After the collapse of the Soviet Union in December 1991, the economic situation in Russia sharply declined. Inflation galloped, wages dropped, and large numbers of people lived below the poverty line.
In the beginning of the 1990s, the average salaries in Russia were lower than 100 US Dollars. In 1992 the average monthly wage in the country was only US $23. The income level began to grow only in 2000s. Russians enjoyed relatively high income in 2012-2013.
However, in 2014 inflation rates began to outpace the income growth.
Average salaries in Russia 1991-2000
The period between 1991-2000 was one of the hardest in the Russian history.
During 1992-1996, the average rate of real wages decreased by 52% as compared to the previous years. Russians still remember those years as awful times full of crime.
High unemployment rates and non-payment of salaries were common in all the cities of the country.
1998 Ruble crisis provoked by a drop in oil prices and Asian financial crisis resulted in ruble crash and national bankruptcy.
Average wages in 2000-2014
The 2000s were marked by a rapid and ongoing growth of the population’s nominal income. The share of people living below the poverty line dropped from 29% in 2000 to 13% in 2009.
- In 2012, the salaries increased by 10 times as compared to 2000. It had a positive impact on the quality of life in the country. Russians started to travel more and were able to save money.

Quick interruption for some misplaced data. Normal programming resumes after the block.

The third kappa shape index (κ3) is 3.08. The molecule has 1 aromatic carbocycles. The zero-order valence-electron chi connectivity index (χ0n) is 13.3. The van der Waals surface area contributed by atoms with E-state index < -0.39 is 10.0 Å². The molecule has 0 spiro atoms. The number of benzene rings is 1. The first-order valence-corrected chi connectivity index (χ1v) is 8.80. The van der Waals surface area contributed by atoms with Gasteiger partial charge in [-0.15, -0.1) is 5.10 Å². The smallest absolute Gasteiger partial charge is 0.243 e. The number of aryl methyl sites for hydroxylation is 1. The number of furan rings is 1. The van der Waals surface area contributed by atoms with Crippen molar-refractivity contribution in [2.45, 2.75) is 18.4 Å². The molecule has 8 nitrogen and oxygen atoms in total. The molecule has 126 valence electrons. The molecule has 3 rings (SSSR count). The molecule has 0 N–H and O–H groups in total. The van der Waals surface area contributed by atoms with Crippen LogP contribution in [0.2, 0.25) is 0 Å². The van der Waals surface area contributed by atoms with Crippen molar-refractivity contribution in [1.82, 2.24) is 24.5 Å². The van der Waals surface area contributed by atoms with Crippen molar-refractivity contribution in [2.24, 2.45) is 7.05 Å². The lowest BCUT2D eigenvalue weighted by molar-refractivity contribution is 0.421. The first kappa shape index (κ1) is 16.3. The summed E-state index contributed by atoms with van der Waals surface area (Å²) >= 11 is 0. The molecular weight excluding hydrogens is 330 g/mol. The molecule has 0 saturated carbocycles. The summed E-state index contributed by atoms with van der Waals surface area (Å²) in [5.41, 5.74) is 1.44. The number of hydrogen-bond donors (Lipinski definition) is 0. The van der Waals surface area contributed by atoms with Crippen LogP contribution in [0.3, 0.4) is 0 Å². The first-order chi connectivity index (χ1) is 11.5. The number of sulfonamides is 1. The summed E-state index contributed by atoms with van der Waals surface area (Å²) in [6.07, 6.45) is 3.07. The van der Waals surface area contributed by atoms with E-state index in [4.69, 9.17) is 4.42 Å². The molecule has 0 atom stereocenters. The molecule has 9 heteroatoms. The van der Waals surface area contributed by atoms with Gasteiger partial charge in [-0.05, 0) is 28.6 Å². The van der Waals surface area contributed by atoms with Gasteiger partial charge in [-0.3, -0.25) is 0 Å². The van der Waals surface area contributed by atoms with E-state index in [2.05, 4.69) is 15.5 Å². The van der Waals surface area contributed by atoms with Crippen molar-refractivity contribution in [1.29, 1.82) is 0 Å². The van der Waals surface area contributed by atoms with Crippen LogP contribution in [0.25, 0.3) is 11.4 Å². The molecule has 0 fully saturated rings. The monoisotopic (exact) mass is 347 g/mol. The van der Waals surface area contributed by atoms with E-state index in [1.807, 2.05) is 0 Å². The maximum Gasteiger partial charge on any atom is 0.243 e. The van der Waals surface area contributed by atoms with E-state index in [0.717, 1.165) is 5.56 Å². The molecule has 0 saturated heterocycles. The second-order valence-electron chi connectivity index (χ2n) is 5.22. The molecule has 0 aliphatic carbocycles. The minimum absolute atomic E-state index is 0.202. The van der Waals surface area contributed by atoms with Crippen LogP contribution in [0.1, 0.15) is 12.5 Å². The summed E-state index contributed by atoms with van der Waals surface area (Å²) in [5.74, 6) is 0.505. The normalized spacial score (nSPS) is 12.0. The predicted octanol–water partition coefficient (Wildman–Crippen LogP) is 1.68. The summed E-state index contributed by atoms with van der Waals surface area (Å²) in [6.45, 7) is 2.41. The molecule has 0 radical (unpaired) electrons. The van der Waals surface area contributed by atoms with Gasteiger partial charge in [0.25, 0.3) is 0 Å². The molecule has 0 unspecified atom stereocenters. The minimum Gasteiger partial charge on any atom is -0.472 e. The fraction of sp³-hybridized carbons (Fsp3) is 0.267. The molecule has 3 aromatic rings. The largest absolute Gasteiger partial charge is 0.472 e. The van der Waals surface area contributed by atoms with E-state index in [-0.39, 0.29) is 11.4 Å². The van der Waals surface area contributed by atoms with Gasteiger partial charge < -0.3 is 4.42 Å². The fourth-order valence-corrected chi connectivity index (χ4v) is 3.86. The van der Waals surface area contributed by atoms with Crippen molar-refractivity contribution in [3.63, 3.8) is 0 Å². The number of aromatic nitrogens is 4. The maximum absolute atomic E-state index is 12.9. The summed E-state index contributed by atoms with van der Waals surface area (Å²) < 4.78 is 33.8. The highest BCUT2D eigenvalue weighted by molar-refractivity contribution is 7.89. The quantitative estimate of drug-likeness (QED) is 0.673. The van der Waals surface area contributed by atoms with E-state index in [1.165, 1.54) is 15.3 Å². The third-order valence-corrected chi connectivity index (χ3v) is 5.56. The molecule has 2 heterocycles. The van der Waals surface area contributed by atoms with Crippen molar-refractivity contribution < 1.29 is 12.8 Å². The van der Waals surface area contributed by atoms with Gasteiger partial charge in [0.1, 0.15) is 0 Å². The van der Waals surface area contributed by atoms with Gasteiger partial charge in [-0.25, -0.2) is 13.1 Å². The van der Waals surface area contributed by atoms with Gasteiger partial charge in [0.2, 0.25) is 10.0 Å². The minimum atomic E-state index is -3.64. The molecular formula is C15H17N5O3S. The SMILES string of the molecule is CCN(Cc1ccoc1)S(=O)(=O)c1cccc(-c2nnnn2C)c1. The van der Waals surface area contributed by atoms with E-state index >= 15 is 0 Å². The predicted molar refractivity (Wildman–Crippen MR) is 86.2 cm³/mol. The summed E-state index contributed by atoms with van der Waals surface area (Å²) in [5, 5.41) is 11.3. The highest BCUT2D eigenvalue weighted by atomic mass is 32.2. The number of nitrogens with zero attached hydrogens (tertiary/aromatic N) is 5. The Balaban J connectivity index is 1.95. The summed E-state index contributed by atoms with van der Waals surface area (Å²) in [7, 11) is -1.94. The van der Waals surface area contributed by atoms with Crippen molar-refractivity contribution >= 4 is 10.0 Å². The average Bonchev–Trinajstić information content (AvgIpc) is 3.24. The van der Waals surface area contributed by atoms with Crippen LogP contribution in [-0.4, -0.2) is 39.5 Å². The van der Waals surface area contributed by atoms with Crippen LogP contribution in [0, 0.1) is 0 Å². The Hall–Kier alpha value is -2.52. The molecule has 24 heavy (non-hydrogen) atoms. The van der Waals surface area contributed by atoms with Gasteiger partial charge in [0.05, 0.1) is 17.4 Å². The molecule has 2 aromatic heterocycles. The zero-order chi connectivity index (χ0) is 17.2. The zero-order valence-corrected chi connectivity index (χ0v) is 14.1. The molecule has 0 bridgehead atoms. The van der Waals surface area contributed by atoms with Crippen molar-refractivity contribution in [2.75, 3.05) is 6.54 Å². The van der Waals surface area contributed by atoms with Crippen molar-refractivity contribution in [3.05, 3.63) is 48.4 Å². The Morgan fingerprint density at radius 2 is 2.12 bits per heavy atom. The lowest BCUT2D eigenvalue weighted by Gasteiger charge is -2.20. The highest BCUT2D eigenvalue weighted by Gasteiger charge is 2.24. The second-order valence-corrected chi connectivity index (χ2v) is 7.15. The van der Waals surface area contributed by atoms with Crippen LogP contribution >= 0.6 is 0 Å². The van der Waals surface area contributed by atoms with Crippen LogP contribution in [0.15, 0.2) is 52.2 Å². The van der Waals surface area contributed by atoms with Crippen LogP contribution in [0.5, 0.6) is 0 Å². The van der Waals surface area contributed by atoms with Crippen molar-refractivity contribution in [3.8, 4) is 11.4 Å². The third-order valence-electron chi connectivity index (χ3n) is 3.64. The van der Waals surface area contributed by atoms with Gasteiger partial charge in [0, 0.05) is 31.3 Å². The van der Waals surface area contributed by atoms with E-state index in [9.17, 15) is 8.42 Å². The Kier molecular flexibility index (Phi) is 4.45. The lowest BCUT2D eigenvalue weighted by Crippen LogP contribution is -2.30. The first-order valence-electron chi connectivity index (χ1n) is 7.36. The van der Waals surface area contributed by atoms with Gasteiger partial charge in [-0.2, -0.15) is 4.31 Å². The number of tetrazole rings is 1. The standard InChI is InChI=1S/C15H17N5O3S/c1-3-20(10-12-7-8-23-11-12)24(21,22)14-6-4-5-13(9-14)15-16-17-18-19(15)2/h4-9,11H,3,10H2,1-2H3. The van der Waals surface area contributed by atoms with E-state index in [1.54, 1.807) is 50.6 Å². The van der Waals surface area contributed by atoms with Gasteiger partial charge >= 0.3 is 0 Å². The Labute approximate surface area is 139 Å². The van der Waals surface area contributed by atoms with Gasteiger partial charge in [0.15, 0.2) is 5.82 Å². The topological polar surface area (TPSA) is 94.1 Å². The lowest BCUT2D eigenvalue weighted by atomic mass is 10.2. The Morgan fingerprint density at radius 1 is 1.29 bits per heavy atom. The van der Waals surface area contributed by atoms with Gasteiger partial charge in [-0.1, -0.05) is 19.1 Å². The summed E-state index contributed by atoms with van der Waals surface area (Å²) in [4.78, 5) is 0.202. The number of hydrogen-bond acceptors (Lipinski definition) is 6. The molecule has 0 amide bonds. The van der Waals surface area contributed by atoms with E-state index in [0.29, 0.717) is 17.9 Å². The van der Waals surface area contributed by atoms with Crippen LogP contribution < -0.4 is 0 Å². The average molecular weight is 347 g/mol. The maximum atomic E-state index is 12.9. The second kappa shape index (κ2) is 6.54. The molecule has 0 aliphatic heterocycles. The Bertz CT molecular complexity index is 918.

- In 2013, the average salary of Russians increased by 12% and reached 29,792 rubles (almost $1,000).
2014 crisis and what happened next
The current economic crisis in Russia started in the mid-2014 due to the drop in oil prices and annexation of Crimea followed by western sanctions. The value of ruble collapsed and international investors lost their trust in the Russian currency.
Russia’s reserves helped the country to avoid a default by slowing ruble’s decline. The country’s economy is too dependent on the export of raw materials. It gave lots of benefits in the past but at the same time it is Russia’s weak point as it turned out.
Certainly, the crisis and the weak ruble negatively impacted people’s real income, which started to go down in 2014. In rubles the wages continued to grow, while their actual value (if exchanged to US dollars) dropped significantly.
- Thus, in 2014 Russians saw their wages to shrink by 10% as compared to 2013. The average monthly remuneration in 2013 was $847 (32,495 rubles).
- In 2015 Russians earned only $558 (34,030 rubles) on average or 34% less than in the previous year.
Apart from this, inflation rates were extremely high, which reduced people’s purchasing capacity by 25-35%. On average, half of the income was spent on food.
In 2016 the inflation rates slowed down. The average monthly salary for the first half of this year equaled to around 35,000 rubles (nearly $580). In June 2016, average wages even reached 38,447 rubles (around $600).
Still, the situation is much worse than it was in 2013. Prices are higher while the real salaries are lower.
It is predicted that only in 2017 the Russian economy will start improving.